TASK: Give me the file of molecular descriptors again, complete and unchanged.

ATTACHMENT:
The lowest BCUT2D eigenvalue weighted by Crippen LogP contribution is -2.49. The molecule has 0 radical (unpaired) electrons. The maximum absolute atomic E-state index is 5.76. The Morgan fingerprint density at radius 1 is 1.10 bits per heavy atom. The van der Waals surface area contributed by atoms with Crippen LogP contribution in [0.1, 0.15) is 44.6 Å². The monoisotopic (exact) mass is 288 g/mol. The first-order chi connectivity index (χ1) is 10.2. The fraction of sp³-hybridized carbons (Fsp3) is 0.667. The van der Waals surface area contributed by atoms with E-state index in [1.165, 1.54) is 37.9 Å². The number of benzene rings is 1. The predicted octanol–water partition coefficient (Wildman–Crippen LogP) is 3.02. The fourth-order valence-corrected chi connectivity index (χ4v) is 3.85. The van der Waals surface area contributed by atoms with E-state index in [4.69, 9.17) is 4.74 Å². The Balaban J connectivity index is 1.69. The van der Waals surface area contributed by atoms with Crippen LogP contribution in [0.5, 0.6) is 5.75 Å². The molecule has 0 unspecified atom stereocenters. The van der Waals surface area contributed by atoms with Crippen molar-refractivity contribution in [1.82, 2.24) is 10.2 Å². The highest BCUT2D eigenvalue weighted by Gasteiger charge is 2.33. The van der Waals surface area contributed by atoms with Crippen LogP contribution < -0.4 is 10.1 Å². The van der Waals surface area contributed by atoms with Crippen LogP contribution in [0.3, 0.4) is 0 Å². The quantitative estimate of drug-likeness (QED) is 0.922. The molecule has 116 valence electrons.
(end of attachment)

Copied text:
The lowest BCUT2D eigenvalue weighted by Crippen LogP contribution is -2.49. The molecule has 0 radical (unpaired) electrons. The maximum absolute atomic E-state index is 5.76. The Morgan fingerprint density at radius 1 is 1.10 bits per heavy atom. The van der Waals surface area contributed by atoms with Crippen LogP contribution in [0.1, 0.15) is 44.6 Å². The monoisotopic (exact) mass is 288 g/mol. The first-order chi connectivity index (χ1) is 10.2. The fraction of sp³-hybridized carbons (Fsp3) is 0.667. The van der Waals surface area contributed by atoms with E-state index in [1.165, 1.54) is 37.9 Å². The number of benzene rings is 1. The predicted octanol–water partition coefficient (Wildman–Crippen LogP) is 3.02. The fourth-order valence-corrected chi connectivity index (χ4v) is 3.85. The van der Waals surface area contributed by atoms with E-state index in [4.69, 9.17) is 4.74 Å². The Balaban J connectivity index is 1.69. The van der Waals surface area contributed by atoms with Crippen LogP contribution in [0.5, 0.6) is 5.75 Å². The molecule has 0 unspecified atom stereocenters. The van der Waals surface area contributed by atoms with Crippen molar-refractivity contribution in [1.82, 2.24) is 10.2 Å². The highest BCUT2D eigenvalue weighted by Gasteiger charge is 2.33. The van der Waals surface area contributed by atoms with Crippen LogP contribution < -0.4 is 10.1 Å². The van der Waals surface area contributed by atoms with Crippen LogP contribution in [0.3, 0.4) is 0 Å². The quantitative estimate of drug-likeness (QED) is 0.922. The molecule has 116 valence electrons.